Scanning electron beam or laser imaging systems utilize the mask pattern data in its flattened representation to manufacture high-resolution photolithography masks for the integrated circuit. Consequently, hierarchical data needs to be flattened before the mask imaging system can use it. Presently employed commercial mask pattern fracturing software is designed to deal with incoming feature data that is represented hierarchically. As such, these commercial packages are not well equipped to manipulate large amounts of non-hierarchical input data in order to generate correction features. In addition, although some of the fracturing products are capable of adjusting pattern size (referred to as a grow or shrink function) and can perform simple geometric Boolean logic functions such as (AND, AND-NOT, OR, XOR), they lack the specific capabilities of vertex recognition, edge recognition, and dimensional filtering that are required to properly compute the correction features. Due to these limitations of the commercially available software, the currently practiced method for adding proximity correction features is accomplished by adding features only to selected cells within the mask pattern and then repeating these corrected cells over a given area on the mask. This method is lacking since it does not provide overall proximity correction for all features of the pattern.

The present invention is a method for adding sub-lithographic correction features to all features within an original mask pattern in a time and memory efficient manner.

SUMMARY OF THE INVENTION

The present invention is a method for synthesizing additional lithographic correction features for an entire mask pattern. The method of the present invention initially reformats hierarchical mask pattern data into a non-hierarchical data representation format. This non-hierarchical (flattened) data is then divided into many "tiles" of data--each tile of data representing a section of the original mask pattern. Each tile is sequentially processed through a series of correction feature generation phases--each phase corresponding to a different type of correction feature--to generate all of the correction features for a single given tile at a time.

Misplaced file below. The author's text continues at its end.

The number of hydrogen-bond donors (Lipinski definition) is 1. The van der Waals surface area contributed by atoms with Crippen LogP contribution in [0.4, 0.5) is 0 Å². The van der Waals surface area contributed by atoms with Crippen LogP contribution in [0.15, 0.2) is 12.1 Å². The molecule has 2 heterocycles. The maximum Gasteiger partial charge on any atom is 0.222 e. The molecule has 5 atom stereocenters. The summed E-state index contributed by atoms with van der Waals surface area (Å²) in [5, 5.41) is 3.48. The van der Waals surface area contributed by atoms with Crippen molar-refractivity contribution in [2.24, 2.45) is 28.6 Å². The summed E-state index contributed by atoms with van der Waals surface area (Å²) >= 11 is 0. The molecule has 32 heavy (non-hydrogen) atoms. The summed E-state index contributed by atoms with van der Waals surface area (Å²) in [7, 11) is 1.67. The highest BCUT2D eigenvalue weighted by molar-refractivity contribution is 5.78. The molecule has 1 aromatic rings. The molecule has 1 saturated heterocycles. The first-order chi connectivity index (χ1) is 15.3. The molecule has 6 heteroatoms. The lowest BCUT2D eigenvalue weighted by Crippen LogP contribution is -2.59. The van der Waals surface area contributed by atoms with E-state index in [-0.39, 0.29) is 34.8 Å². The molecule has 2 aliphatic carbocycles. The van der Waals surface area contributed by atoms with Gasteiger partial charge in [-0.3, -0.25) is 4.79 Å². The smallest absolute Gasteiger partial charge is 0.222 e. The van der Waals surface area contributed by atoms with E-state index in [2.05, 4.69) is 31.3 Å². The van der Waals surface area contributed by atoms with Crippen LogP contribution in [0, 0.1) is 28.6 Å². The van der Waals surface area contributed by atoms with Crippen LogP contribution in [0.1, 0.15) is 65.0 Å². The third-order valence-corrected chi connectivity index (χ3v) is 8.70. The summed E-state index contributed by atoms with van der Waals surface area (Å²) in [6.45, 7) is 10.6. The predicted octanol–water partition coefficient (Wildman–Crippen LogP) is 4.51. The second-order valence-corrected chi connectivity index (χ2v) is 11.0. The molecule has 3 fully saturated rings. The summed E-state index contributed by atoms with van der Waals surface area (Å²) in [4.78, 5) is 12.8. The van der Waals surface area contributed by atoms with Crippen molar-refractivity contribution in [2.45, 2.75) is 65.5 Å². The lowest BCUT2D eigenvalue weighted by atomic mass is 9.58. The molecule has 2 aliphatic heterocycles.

Each generation phase comprises a series of steps for generating the specific type of correction feature. For each phase, the non-hierarchical data corresponding to one tile is initially reformatted into a representation that provides the information needed to generate the particular type of correction feature. The reformatted tile data is then processed to generate the designated correction features for the tile. All of the exterior-type correction features, i.e. exterior with respect to the feature, are concatenated with the original features in the tile. All interior-type correction features (i.e. cut-outs from original pattern features) are geometrically subtracted from the original tile data to generate modified tile data having interior feature cut-outs. Geometric subtraction is accomplished by performing a geometric AND-NOT operation between the interior type correction features and the original tile data. This modified tile data is used in subsequent correction feature generation phases when adding other interior correction features for that tile.

Once the original tile pattern data has been processed through each of the phases and all of the correction features for the tile are computed, the modified data and exterior correction features are concatenated together and are compacted and stored in the pattern file. The pattern file is stored in secondary memory. Finally, all intermediate data that were used to generate the correction features for that particular tile, e.g. reformatted data, results from Boolean operations, etc. are flushed from primary memory in order to free up this faster memory space for computation of correction features for the next tile. Each tile's data is sequentially retrieved and processed in the same manner as described above until all tiles have been processed for the entire mask pattern.